This advisory summarizes recent changes in immigration laws, including the new Form I-9, changes in H-2B regulations, and expansion of the US-VISIT and Electronic System for Travel Authorization (ESTA) security clearance procedures for certain visitors to the United States. We will also provide updates on the H-1B lottery to be conducted on April 1, 2009, the status of the Social Security “no match” rule, and the requirement of federal contractors to use the E-Verify system to check the employment authorization of new hires.

New Form I-9

Beginning April 3, 2009, all employers will be expected to use the new Form I-9 (dated 02/02/2009) to verify the employment eligibility of all new hires and for re-verification of current employees with expiring employment authorization. This interim final rule was originally intended to take effect on Feb. 2, 2009, but due to President Barack Obama's January moratorium on new regulations, a last minute decision was made to delay implementation.

The biggest difference between the old and new Form I-9 is that employers are no longer able to accept expired documents. There are also some minor amendments to the list of acceptable documents that establish both identity and employment authorization (List A documents).

The new Form I-9 should only be used for new hires and re-verification of current employees with expiring employment authorization. Employers should not complete new forms for current employees with current work authorization. The new Form I-9 is available at

H-1B Lottery on April 1, 2009

Employers are reminded that for new H-1B workers whom they wish to employ in 2010, preparation for H-1B petitions should begin now, as these petitions must be filed on or about April 1, 2009. The H-1B work visa classification is for “specialty occupations” that require at least a bachelor's degree.

Last year, the H-1B cap was reached within days following the April 1 filing date. U.S. Citizenship and Immigration Services (USCIS) reported that it received more than 143,000 petitions for the available 65,000 regular H-1B visas, and 31,000 petitions for the available 20,000 U.S. Master's H-1B visas. For the past few years, USCIS has implemented a blind lottery to select petitions for processing.

Please note that this deadline does not apply to certain research organizations and university-affiliated employers who are exempt from the H-1B cap, and who may hire new H-1B workers year-round.

New H-2B regulations

The H-2B program permits U.S. employers to temporarily hire foreign workers to perform non-agricultural services or labor on a one-time, seasonal, peak load or intermittent basis. In January 2009, the Department of Labor implemented significant changes to the program. It replaced the current temporary labor certification process with an online attestation and audit system similar to the PERM process. In addition, the program has been restricted to nationals of designated countries, and employers are now subject to more stringent reporting requirements than before.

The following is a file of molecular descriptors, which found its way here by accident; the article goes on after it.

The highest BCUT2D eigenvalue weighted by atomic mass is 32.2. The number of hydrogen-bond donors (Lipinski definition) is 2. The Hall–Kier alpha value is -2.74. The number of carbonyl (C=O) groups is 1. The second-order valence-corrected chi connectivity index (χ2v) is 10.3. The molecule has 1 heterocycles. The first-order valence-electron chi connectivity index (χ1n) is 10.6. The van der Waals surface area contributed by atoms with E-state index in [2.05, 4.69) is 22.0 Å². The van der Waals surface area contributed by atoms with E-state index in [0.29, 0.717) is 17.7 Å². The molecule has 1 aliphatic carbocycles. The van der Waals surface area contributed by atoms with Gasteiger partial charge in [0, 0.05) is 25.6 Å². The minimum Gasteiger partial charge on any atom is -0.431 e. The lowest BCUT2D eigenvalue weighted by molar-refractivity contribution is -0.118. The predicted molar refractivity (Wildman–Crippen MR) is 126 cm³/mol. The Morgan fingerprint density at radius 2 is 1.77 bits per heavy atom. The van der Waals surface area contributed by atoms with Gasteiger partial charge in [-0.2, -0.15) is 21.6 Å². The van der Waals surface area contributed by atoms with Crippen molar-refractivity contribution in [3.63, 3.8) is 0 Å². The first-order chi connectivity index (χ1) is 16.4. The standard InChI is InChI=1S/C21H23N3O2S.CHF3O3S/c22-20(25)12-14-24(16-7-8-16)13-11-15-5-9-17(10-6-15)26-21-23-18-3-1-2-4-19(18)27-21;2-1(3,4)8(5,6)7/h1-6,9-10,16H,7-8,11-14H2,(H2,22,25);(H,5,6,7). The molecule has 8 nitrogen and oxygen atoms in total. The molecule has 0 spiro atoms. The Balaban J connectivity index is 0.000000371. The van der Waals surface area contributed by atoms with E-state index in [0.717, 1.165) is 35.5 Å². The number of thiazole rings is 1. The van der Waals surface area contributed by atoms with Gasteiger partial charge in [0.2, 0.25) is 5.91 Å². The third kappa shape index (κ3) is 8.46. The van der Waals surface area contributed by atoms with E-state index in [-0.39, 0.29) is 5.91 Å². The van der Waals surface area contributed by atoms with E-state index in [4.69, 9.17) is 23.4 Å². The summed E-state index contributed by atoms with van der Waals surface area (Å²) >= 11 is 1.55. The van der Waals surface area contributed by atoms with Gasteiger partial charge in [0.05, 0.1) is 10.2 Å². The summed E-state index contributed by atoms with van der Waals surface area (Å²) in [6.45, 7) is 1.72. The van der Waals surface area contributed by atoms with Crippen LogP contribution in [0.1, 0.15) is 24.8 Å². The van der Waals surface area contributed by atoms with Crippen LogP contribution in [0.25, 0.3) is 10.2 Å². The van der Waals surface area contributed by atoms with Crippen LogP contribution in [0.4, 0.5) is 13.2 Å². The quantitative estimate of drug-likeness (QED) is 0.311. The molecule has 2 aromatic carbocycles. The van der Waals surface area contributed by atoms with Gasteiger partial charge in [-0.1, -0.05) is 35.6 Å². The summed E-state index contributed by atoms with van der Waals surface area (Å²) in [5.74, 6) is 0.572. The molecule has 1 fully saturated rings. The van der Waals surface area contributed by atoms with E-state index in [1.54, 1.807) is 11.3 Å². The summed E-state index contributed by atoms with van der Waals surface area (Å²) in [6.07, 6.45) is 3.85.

U.S. Permanent Residents Now Subject to US-VISIT

Permanent residents and Canadian citizens (unless traveling as visitors for business or pleasure) are among the new class of non-U.S. citizens now required to provide digital fingerprints and a photograph (i.e., biometrics) upon entering or exiting the United States. The purpose of the US-VISIT program is to check the biometrics of certain categories of non-U.S. citizen travelers against a watch list of suspected terrorists, criminals and immigration violators. The program also guards against the use of fraudulent documents. A complete list of all categories of non-U.S. citizens who are subject to the US-VISIT program can be found at:

Expansion of ESTA

ESTA is a mandatory system for visitors to the United States. It allows the Department of Homeland Security to determine, in advance of travel, whether an individual poses a security risk. Since Jan. 12, 2009, all citizens of U.S. visa-waiver countries, including Japan and the United Kingdom, have been required to go online and get ESTA authorization before travel and provide the same information on board before arrival in the United States. For more information about the ESTA program, please visit:

Social Security No-Match Rule Is Still on Hold

Notwithstanding the Department of Homeland Security's (DHS) publication of its Supplemental Final Rule in October 2008, the federal injunction blocking enforcement of DHS's rule still remains in effect. Employers should continue to follow the instructions set forth in any no-match letters received from the Social Security Administration (SSA) and should not follow the “safe harbor” steps outlined in the DHS no-match rule. The SSA continues to report that it will not issue any new no-match letters until litigation surrounding DHS's rule is resolved.

E-Verify for Federal Contractors Delayed Until May 21, 2009

Originally scheduled to become effective on Jan. 15, 2009, the new rule that would have required all federal contractors to use E-Verify has been further delayed. A lawsuit by the U.S. Chamber of Commerce and other business organizations initially delayed implementation of the rule until Feb. 20, 2009. Their primary legal argument was that the rule violated the Administrative Procedure Act.

The delay has been further extended to May 21, 2009, as a result of President Barack Obama's January moratorium on new regulations. E-Verify provides employers the ability to confirm an employee's work authorization through the Internet. A number of state laws require use of E-Verify for certain employers. This federal lawsuit and delay does not affect these state laws.